Posted by: Gray on February 23, 2008 at 1:01 PM | PERMALINK

I have a Tally Genicom T8016 laser printer (about 2 models back from the most current.)

The quality is wonderful.

A set of toner is $500 (for 8,000 copies, which is their estimate; I have gotten many more than this)

Their support is OUTSTANDING.

Posted by: aghast on February 23, 2008 at 1:03 PM | PERMALINK

Kyocera black and white printers have a good reputation, too, because of their almost indestructible long life components. When doing high volumes, you safe a lot over the lifecyle by not having to replace parts. However, I don't know anything about their color lasers.

Posted by: Gray on February 23, 2008 at 1:08 PM | PERMALINK

Gonna help the Fed print money, Kevin?

Speaking of which, the financial situation for America's families can improve instantly if the predatory practices of credit card, and other, lenders were brought to a halt. Might put a lot more instant money into family pockets than a check from Uncle Sam. Might be less inflationary, too. But I don't know.

Posted by: ferd on February 23, 2008 at 1:08 PM | PERMALINK

Epson, hands down.

Posted by: enozinho on February 23, 2008 at 1:13 PM | PERMALINK

I second Mestizo. My nanocompany suffered with HP and then started using Epson equipment, which offers much greater reliability. Our Epson CX11NF color laser printer-copier-scanner does a great job.

Posted by: Tirebiter in Sector R on February 23, 2008 at 1:13 PM | PERMALINK

Trying to Google info about cost per page of color lasers yields pretty old articles. If I were shopping for a color laser, that's what I'd want to know first. Is there an up-to-date source for this info?

Posted by: Borden Tarde on February 23, 2008 at 1:16 PM | PERMALINK

Unless you do a ton of printing (why? use Staples or Kinkos), get a multi-functional scanner/photo printer. And refill your own ink cartridges. Scan Google for refillable cartridges and compliant hardware. The brand is irrelevant now. They are all in the cartridge business.

Posted by: Sparko on February 23, 2008 at 1:18 PM | PERMALINK

I completely agree with you about inkjets.

I wouldn't recommend the Xerox printers that use solid ink - refills are expensive and quality/survivability of prints can be an issue.

I have a Dell color laser now. Meh. Price was right though.

You're probably right about HP. I'd just see what the cost per page is, and how soon you'd need the dreaded maintenance kit.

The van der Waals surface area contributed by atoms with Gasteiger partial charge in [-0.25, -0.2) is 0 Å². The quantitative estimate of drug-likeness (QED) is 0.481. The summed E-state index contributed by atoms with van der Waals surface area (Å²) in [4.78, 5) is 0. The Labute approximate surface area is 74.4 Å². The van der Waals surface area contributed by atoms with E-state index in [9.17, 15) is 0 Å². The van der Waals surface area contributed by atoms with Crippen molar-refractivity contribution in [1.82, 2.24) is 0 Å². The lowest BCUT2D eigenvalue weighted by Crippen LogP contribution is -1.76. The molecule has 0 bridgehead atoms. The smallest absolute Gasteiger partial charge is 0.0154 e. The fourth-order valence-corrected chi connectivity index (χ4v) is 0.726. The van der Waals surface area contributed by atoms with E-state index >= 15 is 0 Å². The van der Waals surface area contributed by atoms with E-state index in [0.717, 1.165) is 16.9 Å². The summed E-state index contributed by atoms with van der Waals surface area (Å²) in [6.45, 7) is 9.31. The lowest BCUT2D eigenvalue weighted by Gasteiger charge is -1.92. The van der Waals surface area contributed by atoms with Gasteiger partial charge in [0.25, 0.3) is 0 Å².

Posted by: geoff on February 23, 2008 at 1:19 PM | PERMALINK

We have an HP deskjet 990c that I adopted from work that is great for regular printing and color. Never (knock on wood) had a bit of trouble with it, and its probably at least 8 years old. We also have an HP laser jet 1010 that is great, but not color.

So yeah, HP all the way.

Posted by: Robin on February 23, 2008 at 1:21 PM | PERMALINK

I was a loyal HP printer buyer for years. They sent me a free cable when I lost my cable once--can you beat that kind of service? But that was about 10 years ago. Now I HATE THEM WITH A PASSION. When I upgraded to a MacBook Pro, I lost all support for my very expensive HP 2840 all-in-one color laserjet. They have not created an update for their driver -- and it's been almost a year that they've been promising. I now not only can't scan, but I also can't print, even by USB. I will never buy a HP product again. I hate to say it, but maybe they're better if you have a PC. But Mac users, beware. HP is on a vendetta against you.

Posted by: rabbit on February 23, 2008 at 1:24 PM | PERMALINK

Do your homework before buying a Dell. I've been suspicious of their printer equipment since they gave me a color inkjet with my last desktop system. I gave the printer away as the cost for cartridges was crazy expensive.

I've been using Brother black & white laser printers at home and at work for some time, now. They are simple to set up, inexpensive, and no printer software trying to take over my PC (think HP). I will probably try a Brother when I make the jump to color.

Posted by: AK Liberal on February 23, 2008 at 1:25 PM | PERMALINK